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Sheldon Westcott: No Rounds Lost


In the fight game, a loss is the most obvious prompt that some things need tweaking. Usually, it’s not a reinvention of the wheel, but an attention to details perhaps overlooked before. Some are physical, others are mental.

Sheldon Westcott, who lost for the first time in seven years last April against Elias Theodorou in the TUF Nations finale in Quebec City, has made his tweaks over the last year, putting him in good stead for his UFC Fight Night match with Pawel Pawlak in Poland this Saturday.

The final one might seem trivial, but it’s not to him.

“The last little part of my run, I usually listen to my opponent’s entrance music,” Westcott said. “Now, I’ll listen to my entrance music from the Quebec fight. That last mile of my run, I’m running like my ass is on fire, because that will never happen again.”

That’s not to say the 30-year-old has let the second-round stoppage defeat define or obsess him, but he doesn’t want to forget it either.

“If you want to bounce back and you want to go fight, you have to have a short memory, but still to this day, I think about mistakes I made and think about how I’m going to get better and think about where I was in my training camp leading into the Theodorou fight,” he said. “So it’s on my mind, but at some point you have to put it away, and if I keep focusing on Elias Theodorou rather than Pawel Pawlak, I’m gonna overlook Pawel Pawlak, and that’s when you lose fights. And there’s no way in hell I’m gonna overlook this guy. I’m training for this guy like he’s the best fighter in the world.”

Now fighting at his natural weight of 170 pounds, Westcott believes that the UFC world didn’t get to see the best of him the first time around, something he hopes to rectify at Krakow Arena.

“People saw me at 185,” he said. “The majority of the world has not seen me fight at 170 pounds. I’m faster, I’m sharper, and I’m a better fighter at 170 pounds than I’d ever be at 185 pounds.”

Alberta’s Westcott has had plenty of time to get acclimated to welterweight once again, almost too much, as his return to the Octagon in Macao last August against Alberto Mina was scrapped when he came down with a staph infection less than two weeks out from the bout, forcing a hospital stay for over a week in Thailand. After healing up, he was antsy to get back to work. He’s even more antsy now.

“I always have that fire to fight, but now that itch…” he pauses. “I’m just on point, ready to fight.”

So ready that he began his training camp for this fight just days after Christmas. In most cases, that long of a camp would be cause for alarm, but Westcott insists that his team has him ready to peak on Saturday night, and not a month ago.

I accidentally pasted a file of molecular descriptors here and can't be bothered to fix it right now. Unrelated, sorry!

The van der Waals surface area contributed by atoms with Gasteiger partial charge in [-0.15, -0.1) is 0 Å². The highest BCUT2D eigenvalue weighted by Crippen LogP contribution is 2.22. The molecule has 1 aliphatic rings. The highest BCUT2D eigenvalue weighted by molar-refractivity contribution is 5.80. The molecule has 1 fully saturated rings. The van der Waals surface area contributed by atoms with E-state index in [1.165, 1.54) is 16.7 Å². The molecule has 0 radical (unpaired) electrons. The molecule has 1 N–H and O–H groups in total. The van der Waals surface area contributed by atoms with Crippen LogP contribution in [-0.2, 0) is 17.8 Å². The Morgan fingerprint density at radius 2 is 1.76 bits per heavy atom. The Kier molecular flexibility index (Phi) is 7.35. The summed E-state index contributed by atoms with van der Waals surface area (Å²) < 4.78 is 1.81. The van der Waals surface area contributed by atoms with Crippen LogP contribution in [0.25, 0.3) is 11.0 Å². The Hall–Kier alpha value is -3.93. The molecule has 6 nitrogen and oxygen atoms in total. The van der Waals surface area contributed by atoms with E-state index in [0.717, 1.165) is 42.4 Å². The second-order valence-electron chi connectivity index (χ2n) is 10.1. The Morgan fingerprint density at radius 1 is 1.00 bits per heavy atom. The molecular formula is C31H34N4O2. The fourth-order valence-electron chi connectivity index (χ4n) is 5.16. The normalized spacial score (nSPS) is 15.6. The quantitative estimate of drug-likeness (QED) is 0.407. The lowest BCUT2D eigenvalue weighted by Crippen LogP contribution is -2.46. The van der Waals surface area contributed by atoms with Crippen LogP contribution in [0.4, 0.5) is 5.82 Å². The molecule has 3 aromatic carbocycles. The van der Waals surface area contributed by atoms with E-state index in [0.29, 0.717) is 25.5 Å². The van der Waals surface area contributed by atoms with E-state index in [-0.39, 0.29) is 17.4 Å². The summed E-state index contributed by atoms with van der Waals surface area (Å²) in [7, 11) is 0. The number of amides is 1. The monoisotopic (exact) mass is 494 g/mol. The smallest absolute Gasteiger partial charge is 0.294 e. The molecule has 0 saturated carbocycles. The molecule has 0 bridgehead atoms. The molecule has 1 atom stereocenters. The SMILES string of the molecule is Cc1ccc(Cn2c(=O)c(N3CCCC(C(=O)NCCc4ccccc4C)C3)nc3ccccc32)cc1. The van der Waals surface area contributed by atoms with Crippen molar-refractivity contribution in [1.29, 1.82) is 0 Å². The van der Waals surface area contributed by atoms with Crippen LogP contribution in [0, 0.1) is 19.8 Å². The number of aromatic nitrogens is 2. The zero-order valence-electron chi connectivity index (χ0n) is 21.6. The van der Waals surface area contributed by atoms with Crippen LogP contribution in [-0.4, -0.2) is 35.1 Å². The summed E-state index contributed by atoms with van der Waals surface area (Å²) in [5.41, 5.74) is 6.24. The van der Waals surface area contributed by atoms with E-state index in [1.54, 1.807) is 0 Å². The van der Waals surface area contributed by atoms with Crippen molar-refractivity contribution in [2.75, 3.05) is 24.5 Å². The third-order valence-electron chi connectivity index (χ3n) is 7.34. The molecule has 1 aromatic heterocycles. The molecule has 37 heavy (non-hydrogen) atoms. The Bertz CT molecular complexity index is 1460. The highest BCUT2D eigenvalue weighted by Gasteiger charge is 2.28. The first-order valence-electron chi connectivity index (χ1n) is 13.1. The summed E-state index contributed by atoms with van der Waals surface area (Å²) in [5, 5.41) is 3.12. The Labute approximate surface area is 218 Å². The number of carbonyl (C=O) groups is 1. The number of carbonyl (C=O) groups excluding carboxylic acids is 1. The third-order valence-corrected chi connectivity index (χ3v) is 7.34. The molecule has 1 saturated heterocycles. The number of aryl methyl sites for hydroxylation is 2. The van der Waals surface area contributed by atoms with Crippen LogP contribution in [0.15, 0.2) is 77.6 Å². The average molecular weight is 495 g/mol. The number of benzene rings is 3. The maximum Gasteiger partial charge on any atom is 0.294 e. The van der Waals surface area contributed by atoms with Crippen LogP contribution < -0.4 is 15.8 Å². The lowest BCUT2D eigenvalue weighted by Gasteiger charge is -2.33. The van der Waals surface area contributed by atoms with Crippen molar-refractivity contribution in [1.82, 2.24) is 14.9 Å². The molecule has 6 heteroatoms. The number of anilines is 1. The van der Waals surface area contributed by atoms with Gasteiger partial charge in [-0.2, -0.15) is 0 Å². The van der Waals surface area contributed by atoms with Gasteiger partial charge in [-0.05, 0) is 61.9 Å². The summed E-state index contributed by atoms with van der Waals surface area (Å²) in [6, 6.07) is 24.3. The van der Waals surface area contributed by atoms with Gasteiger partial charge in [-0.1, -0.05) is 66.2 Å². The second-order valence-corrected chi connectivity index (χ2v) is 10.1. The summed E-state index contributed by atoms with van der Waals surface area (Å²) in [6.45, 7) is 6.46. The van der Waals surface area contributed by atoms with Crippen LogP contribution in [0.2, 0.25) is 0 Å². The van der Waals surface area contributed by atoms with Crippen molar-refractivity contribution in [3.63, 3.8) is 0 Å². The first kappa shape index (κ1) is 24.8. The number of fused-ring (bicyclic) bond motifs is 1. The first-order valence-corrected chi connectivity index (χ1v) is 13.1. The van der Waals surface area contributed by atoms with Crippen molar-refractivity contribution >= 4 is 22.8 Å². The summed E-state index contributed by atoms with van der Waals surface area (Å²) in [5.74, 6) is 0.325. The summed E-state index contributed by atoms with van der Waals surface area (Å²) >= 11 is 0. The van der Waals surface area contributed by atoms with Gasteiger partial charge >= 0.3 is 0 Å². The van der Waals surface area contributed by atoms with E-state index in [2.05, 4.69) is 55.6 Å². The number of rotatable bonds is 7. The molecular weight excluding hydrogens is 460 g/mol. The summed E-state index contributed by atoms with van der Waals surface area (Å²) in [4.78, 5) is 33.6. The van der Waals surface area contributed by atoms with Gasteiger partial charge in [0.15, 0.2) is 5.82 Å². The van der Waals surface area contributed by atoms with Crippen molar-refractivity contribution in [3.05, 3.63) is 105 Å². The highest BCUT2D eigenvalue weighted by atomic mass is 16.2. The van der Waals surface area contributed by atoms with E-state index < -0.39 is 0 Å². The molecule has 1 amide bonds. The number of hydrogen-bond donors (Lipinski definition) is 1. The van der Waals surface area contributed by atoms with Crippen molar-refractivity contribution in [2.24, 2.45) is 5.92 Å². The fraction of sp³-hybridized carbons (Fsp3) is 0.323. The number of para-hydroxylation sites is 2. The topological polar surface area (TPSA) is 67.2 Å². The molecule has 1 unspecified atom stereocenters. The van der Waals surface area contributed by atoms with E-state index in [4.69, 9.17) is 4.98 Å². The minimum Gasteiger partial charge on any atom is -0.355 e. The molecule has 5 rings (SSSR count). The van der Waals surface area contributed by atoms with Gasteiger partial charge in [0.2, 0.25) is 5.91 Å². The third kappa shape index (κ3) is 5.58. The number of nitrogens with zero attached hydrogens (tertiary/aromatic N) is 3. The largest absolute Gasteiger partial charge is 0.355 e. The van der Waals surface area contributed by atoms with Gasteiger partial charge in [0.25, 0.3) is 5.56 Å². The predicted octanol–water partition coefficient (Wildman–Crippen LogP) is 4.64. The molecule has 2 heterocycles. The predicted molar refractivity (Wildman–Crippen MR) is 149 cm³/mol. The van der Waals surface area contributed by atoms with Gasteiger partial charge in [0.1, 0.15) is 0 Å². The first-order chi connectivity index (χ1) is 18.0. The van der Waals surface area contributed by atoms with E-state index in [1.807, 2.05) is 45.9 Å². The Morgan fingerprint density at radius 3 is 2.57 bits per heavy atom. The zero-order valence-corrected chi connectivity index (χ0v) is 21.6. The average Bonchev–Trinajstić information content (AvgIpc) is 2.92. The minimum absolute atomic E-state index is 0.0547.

“I have a really good team around me,” he said. “Shara Vigeant is my strength and conditioning coach and we set up a really good plan so I don’t peak too early. We set my strength and conditioning in three phases so it’s been a building process rather than just trying to kill myself right out of the hop, which you normally do with eight weeks. And with this long of a training camp, as soon as the fight got moved, we went over and did technical stuff again for a while. I did a lot of technical padwork, Jiu-Jitsu and wrestling, and I’m still getting the rounds in, but it’s not at that one hundred percent pace where I peak in six, seven weeks.”

And days away from battle, Westcott is confident that everything that went wrong a year ago won’t this Saturday.

“All the mistakes I made in my last fight, I’m not making them now and I’m making sure that I’m stopping getting into certain positions,” he said. “And when I conceded a couple positions, that doesn’t happen anymore. In my training camp, I’m trying not to lose a minute of a round, let alone lose a round.”

All that’s left is the fight, to crank up Imagine Dragons’ “Radioactive” and become the bad guy for 15 minutes or less as the outsider facing a Polish fighter in Poland. Strangely enough, Westcott says he’s going to enjoy that part.

“I’m really excited about it,” he said. “There’s no pressure. I’m going in and if I’m getting booed, then I’m doing something right. I know that if I’m in a position where everyone’s booing me, that means that I’m close to finishing the fight or the other guy’s getting hurt. (Basketball great) Larry Bird said it the best. He said ‘I love playing at The Garden, I love playing in front of the Boston fans. But the best thing in the world was being away in a close game, I hit a three and the crowd goes absolutely silent. That’s the best feeling in the entire world.’ I can’t wait for after this fight when this crowd goes completely silent after I finish him.”